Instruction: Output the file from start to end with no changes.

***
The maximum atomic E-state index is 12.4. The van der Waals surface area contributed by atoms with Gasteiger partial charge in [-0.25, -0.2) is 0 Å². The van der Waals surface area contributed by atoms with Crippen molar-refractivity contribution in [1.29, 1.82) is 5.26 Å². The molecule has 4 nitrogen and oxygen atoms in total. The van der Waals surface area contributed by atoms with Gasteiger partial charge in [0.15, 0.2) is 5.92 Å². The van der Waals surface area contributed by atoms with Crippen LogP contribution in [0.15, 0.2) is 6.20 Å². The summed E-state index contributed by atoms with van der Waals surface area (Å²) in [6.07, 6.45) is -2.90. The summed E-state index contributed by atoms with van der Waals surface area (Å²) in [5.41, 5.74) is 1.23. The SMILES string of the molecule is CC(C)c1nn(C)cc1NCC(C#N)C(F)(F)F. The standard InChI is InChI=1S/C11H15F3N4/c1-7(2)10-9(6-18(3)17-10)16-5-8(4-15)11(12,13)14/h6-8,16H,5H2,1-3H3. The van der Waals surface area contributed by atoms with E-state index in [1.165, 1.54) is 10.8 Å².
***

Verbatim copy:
The maximum atomic E-state index is 12.4. The van der Waals surface area contributed by atoms with Gasteiger partial charge in [-0.25, -0.2) is 0 Å². The van der Waals surface area contributed by atoms with Crippen molar-refractivity contribution in [1.29, 1.82) is 5.26 Å². The molecule has 4 nitrogen and oxygen atoms in total. The van der Waals surface area contributed by atoms with Gasteiger partial charge in [0.15, 0.2) is 5.92 Å². The van der Waals surface area contributed by atoms with Crippen LogP contribution in [0.15, 0.2) is 6.20 Å². The summed E-state index contributed by atoms with van der Waals surface area (Å²) in [6.07, 6.45) is -2.90. The summed E-state index contributed by atoms with van der Waals surface area (Å²) in [5.41, 5.74) is 1.23. The SMILES string of the molecule is CC(C)c1nn(C)cc1NCC(C#N)C(F)(F)F. The standard InChI is InChI=1S/C11H15F3N4/c1-7(2)10-9(6-18(3)17-10)16-5-8(4-15)11(12,13)14/h6-8,16H,5H2,1-3H3. The van der Waals surface area contributed by atoms with E-state index in [1.165, 1.54) is 10.8 Å².